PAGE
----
Paralegals acts as assistants and as support staff to lawyers. They are responsible for writing out new contracts and drafting documents that lawyers will use with clients and in courtrooms. They also file the documents and keep records of past transactions. Paralegal jobs require familiarity with different filing systems because paralegals will often keep track of important files pertaining to upcoming cases. Lawyers and attorneys will call on paralegals for help when it comes to researching new topics and finding information that will help their clients. Paralegals occasionally meet with clients and record meetings between clients and their lawyers. As law offices keep growing, those lawyers need law office receptionists, law office assistants and research assistants.
Paralegal Education Requirements
Paralegals are usually required to have a minimum of an associate's degree or equivalent vocational training. More than 40 percent of all paralegals have at least a bachelor's degree. Many vocational programs across the country offer training for high school students that let them work as paralegals after graduation, and adult students can attend similar programs at vocational schools and community colleges. Paralegals learn the complex language that lawyers use during their training. They also need to possess good time management, communications and critical thinking skills.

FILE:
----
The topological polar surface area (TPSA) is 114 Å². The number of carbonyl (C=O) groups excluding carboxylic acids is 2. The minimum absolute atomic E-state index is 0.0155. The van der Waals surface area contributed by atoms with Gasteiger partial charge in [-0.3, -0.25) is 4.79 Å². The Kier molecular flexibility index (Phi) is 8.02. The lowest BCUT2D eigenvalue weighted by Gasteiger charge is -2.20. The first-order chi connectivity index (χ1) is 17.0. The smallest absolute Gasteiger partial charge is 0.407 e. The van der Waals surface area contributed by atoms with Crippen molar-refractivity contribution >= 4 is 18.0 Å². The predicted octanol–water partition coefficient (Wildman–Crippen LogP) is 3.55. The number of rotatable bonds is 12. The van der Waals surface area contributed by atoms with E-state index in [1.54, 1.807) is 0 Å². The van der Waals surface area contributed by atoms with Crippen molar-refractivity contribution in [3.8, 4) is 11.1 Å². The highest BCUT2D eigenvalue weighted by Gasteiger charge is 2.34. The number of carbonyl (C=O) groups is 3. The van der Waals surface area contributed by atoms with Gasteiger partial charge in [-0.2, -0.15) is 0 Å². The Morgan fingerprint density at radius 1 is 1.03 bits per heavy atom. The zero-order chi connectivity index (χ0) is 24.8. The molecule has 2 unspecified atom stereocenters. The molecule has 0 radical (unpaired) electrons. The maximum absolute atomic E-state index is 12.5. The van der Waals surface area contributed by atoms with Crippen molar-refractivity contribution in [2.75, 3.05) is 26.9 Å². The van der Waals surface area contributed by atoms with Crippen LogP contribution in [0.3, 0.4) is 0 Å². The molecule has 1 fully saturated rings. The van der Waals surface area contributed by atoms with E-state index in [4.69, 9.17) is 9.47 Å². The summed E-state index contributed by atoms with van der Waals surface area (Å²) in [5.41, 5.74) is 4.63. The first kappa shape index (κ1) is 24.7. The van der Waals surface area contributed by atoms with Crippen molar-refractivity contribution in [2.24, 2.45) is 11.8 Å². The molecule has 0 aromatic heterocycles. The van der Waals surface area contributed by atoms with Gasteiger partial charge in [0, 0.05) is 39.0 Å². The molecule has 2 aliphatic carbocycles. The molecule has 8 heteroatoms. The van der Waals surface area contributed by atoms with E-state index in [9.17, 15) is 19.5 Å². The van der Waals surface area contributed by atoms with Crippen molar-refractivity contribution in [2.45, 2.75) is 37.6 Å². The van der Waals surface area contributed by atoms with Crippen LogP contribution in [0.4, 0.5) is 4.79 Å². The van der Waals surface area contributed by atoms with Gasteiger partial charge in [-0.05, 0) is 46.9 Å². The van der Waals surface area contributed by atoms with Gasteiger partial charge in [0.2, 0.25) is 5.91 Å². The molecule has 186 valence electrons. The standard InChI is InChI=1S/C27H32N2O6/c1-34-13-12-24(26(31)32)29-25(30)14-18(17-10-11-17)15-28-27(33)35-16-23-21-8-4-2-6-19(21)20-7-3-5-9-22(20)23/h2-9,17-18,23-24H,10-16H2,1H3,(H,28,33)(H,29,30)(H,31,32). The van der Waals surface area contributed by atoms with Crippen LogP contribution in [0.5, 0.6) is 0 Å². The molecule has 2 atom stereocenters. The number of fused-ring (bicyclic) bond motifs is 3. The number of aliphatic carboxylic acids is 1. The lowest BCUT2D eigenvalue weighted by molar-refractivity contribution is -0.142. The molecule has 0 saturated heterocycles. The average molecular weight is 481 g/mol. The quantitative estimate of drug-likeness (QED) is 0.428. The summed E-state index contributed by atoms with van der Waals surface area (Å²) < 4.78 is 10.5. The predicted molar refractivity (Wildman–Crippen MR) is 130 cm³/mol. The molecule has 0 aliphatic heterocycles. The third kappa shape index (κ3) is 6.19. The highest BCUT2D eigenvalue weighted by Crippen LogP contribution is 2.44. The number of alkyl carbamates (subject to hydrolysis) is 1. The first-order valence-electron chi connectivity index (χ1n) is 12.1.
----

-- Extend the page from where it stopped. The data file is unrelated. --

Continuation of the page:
Paralegal Job Market
The outlook for paralegal jobs is good. The number of paralegals working in the field in 2012 was 277,000, but this figure will grow to include an additional 46,200 jobs by 2022. Statistics show that this is a growth of 17 percent, which is much faster than most industries. As more students enter law school and pass their bar exams, they will need support staff who can handle tasks and issues outside of the courtroom. Paralegals and legal assistants take care of details, which helps lawyers focus on their clients.
The median salary reported by those working as paralegals is $45,000 to $46,990, which comes out to a wage of $22.59 an hour. Those working for private law firms and corporate legal teams typically earn more than those working for state and federal government agencies.